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Annie Jones, living high.

Tennessee-born Myrtle Corbin was tagged “The Four-Legged Woman,” the reason manifest in the photo below. “However that moniker was slightly misleading,” according to bodacious site The Human Marvels. “While at a glance one could plainly see four legs dangling beyond the hem of her dress, only one pair actually belonged to her. The other set belonged to her dipygus twin sister.

“The tiny body of her twin was only fully developed from the waist down and even then it was malformed — tiny and possessing only three toes on each foot. Myrtle was able to control the limbs of her sister but was unable to use them for walking.”

(I just totally shuddered.)

Myrtle appeared under the banners of P.T. Barnum, Ringling Brothers and at Coney Island, hauling in $450 a week in the late 19th century. She married at 19, and “it was then that other aspects of her bizarre anatomy became evident,” says Human Marvels.

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Myrtle Corbin

“It seems that her twin sister was also fully sexually formed — thus Myrtle possessed two vaginas. She had four daughters and a son and it has been rumored that three of her children were born from one set of organs and two from the other.”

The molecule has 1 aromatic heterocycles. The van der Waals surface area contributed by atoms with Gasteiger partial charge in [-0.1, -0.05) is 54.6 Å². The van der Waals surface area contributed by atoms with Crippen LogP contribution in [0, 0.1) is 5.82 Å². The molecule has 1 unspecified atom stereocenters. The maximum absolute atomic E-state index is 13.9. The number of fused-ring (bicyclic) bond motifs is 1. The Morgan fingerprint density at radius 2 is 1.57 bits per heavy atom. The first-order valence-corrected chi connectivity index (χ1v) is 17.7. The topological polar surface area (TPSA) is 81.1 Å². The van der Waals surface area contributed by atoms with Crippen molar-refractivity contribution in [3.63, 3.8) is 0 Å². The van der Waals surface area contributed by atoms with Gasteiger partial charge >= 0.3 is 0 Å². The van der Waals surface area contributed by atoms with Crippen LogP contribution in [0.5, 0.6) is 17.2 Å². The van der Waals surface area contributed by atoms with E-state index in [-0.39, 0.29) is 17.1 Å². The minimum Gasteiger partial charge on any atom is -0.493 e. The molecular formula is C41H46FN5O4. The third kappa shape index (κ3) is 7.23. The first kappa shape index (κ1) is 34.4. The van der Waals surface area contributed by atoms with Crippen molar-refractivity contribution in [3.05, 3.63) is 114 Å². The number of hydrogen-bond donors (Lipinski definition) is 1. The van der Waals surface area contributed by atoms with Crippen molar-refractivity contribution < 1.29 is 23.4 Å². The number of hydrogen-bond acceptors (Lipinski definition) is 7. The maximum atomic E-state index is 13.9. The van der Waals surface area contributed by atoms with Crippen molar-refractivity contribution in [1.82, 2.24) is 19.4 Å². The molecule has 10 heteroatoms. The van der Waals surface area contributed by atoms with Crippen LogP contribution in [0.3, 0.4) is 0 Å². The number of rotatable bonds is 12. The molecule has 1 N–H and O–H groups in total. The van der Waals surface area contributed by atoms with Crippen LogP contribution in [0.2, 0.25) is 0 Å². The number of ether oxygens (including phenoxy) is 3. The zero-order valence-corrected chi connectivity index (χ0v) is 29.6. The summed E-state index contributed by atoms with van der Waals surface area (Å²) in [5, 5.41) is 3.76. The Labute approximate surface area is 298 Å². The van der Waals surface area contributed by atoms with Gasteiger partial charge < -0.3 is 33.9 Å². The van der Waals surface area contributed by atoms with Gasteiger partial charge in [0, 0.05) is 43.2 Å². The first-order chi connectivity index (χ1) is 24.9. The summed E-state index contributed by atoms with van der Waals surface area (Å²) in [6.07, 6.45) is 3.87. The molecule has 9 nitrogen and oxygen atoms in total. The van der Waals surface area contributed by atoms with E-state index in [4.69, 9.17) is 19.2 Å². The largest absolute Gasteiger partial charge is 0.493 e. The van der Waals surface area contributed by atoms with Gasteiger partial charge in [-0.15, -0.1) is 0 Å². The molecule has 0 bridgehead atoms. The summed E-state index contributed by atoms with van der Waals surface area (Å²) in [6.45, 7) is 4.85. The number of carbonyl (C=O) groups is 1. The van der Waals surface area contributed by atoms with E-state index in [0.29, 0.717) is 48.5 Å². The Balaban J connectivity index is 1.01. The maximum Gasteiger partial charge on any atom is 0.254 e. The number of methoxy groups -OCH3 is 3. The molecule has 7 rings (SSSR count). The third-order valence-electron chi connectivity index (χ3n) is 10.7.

(Long shudder.)

So maybe I shudder and shake my head sometimes when I reflect on my very special people. Their unimaginable lives, their fantastic plights, can overwhelm a sensitive soul. Childish nightmares aren’t implausible, haunted dreams quite likely.

But I don’t have those nightmares anymore. I no longer believe some long-dead sideshow oddity is lurking in my closet. They lurk instead in the mind, crowding it with wonder, curiosity, not a little pity, and a soupçon of sadness. Nightmares or not, I can’t shake them, and I don’t think I want to.